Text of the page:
Who's Judging Whom?

by Marty Clapp, James Umber, and Amanda Umber, 10.28.14 (updated 10.28.16)

 

“Christians are so judgmental.”  “You shouldn’t judge others.”  “Who are you to judge?”

 

     Make a moral statement that someone disagrees with and you’re almost certain to hear one of these cliché statements as a reply.  If that doesn’t stop you dead in your tracks, the person will often quote Jesus on the matter, hoping that it will shame you into silence.  After all, in Matthew 7:1, didn’t Jesus himself say, “Do not judge, or you too will be judged”?  What are we to make of this - is it really wrong to make moral judgments?

     Whenever the accusation is made that someone is being judgmental, it’s important to understand what they mean by “judgmental.”  In most cases, they usually mean one of the following:

 

     “You think you’re right and others are wrong.  You think you have the truth.”
     “You’re trying to tell others how to live and imposing your morality on others.”
     “You think you’re morally superior to others.  You’re being arrogant.”

 

The problem with all of these statements is that they are hypocritical.  I’ll explain what I mean.  For those who say “you think you’re right and others are wrong,” it would be appropriate to ask them if they think they are right and you are wrong.  It’s impossible for them to condemn you for thinking you’re right without doing the very same thing themselves.  The fact is, we all think that we’re right.  There’s nothing inherently judgmental about thinking that your view is correct – it would be foolish to hold to a view that you knew was false, and most people have the sense to change their views if they find that they are wrong about something.  Each one of us holds the views we do precisely because we think they are true.

     What about those who claim that you’re judgmental because “you’re telling others how to live and imposing your morality on others”?  Just as in the first example, the person who says this is doing the very thing that they’re telling you not to do.  The moment that person tells others not to judge, he is being just as judgmental by telling them how to live and imposing his “don’t judge” morality on them.  It’s also important to notice that those who make these accusations often consider themselves to be more virtuous (morally superior) than the “judgmental” person they’re condemning.  This is hypocrisy, plain and simple.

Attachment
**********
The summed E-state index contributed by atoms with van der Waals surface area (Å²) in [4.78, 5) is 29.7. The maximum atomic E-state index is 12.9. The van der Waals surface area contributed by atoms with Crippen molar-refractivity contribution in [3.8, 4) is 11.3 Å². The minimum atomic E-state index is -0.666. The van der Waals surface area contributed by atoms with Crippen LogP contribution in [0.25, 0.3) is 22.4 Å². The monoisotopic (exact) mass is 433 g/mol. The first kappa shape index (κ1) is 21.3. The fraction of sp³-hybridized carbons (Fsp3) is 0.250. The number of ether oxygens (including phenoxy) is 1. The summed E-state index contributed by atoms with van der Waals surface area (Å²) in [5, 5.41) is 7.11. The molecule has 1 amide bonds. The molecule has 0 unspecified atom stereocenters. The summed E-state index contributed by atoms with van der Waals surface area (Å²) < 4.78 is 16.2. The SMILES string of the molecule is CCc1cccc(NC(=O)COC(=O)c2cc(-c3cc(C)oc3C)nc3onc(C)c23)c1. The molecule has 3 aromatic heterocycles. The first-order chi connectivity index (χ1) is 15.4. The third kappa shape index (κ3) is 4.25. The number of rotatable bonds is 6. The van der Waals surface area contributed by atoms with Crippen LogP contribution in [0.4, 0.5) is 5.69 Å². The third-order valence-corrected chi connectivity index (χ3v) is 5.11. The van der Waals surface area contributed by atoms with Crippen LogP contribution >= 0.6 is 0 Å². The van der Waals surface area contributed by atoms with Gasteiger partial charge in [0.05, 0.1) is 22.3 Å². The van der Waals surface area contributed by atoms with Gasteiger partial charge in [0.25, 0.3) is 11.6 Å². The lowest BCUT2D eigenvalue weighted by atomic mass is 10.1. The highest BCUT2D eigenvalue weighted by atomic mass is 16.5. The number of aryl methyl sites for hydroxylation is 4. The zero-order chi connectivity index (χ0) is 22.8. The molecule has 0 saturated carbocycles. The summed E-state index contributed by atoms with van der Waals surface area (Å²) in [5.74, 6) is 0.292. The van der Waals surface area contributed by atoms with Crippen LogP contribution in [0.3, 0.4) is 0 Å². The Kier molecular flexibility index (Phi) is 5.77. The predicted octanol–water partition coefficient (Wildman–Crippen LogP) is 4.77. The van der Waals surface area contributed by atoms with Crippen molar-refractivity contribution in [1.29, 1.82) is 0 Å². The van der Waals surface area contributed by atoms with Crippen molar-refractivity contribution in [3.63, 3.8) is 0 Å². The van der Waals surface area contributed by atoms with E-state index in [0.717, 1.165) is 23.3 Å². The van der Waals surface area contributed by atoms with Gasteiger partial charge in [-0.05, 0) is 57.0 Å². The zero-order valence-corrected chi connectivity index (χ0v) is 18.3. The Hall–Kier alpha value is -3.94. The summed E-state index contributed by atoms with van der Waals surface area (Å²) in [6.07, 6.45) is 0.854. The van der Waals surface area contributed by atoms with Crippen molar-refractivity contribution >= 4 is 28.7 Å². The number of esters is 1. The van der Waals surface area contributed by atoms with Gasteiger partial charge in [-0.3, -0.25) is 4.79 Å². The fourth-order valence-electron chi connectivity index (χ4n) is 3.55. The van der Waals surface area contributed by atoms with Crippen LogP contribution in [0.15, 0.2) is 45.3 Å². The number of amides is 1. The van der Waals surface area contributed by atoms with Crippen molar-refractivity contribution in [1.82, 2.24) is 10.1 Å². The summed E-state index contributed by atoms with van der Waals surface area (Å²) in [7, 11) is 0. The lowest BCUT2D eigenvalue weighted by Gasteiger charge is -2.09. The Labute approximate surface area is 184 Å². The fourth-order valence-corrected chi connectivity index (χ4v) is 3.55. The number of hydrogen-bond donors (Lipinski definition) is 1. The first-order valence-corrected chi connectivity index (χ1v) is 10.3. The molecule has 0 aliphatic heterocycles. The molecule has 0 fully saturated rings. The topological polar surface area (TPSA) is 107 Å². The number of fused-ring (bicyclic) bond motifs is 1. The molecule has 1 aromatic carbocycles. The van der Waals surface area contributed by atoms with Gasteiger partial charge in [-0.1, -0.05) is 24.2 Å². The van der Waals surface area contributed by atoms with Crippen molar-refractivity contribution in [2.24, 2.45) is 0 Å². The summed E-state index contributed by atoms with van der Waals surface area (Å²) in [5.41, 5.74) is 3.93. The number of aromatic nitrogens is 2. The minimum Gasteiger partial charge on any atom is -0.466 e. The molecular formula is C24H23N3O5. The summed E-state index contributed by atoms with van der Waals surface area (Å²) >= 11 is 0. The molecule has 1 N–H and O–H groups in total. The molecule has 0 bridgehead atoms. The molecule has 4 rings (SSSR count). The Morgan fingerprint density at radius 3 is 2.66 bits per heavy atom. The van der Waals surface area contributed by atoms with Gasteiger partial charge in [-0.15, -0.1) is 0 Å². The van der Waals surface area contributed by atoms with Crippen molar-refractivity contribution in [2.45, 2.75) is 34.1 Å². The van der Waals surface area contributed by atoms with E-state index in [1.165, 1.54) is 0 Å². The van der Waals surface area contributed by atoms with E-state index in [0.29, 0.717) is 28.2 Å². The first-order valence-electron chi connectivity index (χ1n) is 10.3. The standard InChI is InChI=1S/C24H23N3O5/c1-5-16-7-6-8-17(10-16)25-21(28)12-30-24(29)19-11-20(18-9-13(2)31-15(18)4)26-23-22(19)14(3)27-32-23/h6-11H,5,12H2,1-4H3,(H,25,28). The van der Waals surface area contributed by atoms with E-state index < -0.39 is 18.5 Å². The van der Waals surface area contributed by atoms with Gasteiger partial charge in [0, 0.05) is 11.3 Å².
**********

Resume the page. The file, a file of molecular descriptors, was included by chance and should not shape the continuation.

What about the accusation of moral superiority and arrogance?  This charge is often brought against Christians in particular, and many people in our culture think that Christianity is inherently judgmental.  What they may not realize is that genuine Christianity requires exactly the opposite – acknowledging one’s own moral failure is a prerequisite to following Christ.  You can’t be forgiven for messing up until you admit that you messed up in the first place.  Now, it’s very true that there are people within the church who have an attitude of arrogance, self-righteousness, or superiority, and they would do well to remember that Jesus reserved his harshest criticisms for religious leaders who thought they were better than others.  He even listed “arrogance” among the sins of murder, theft, and sexual immorality, all of which come from within a person and make him “unclean.”[1]

     So, what exactly did Jesus mean in Matthew 7:1 when he said, “Do not judge, or you too will be judged”?  The answer becomes apparent when we read the following verses to get more of the context.   In verses 3-5,[2] Jesus makes it clear that he was not condemning all judgments, only hypocritical ones.  But, while Jesus condemns hypocritical judgments, he commands people to make right judgments.  In John 7:24, Jesus said, “Stop judging by mere appearances, and make a right judgment.”

     When it comes to this whole matter of judgments and judging others, there are some other important considerations.  We all make judgments because it’s necessary to do so.  Making judgments is part of the decision making and evaluation process that we use in everyday life.  We should also note that if no one was ever allowed to judge the actions and behaviors of others, it would be impossible to have a legal system.  Every time we serve on a jury we are expected and required to pass judgment on a person based on the evidence that was presented.   It is both necessary and wise to make right judgments.

     Finally, when we make moral judgments, it is actually God, not us, who has done the judging anyway.  We didn’t write the rules – we are simply pointing to the rules that he established as the moral standard for all people.  While it may be easy for someone to brush us aside by saying, “Who are you to judge?” it is entirely different for that person to try and bring that charge against the Sovereign of the universe.

Footnotes:

 

  1. Mark 7:21-23 (All scriptural references are from the New International Version)
     

  2. Matthew 7:3-5 "Why do you look at the speck of sawdust in your brother’s eye and pay no attention to the plank in your own eye?   How can you say to your brother, ‘Let me take the speck out of your eye,’ when all the time there is a plank in your own eye?  You hypocrite, first take the plank out of your own eye, and then you will see clearly to remove the speck from your brother’s eye."

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Recommended Resources:
 

"Who Are You To Judge Others?"

article by Dr. Paul Copan

 

"The Scoop On Judging"

article by Greg Koukl

 

"Why You OUGHT To Judge"

article by Frank Turek

 

True For You, But Not For Me

book by Dr. Paul Copan

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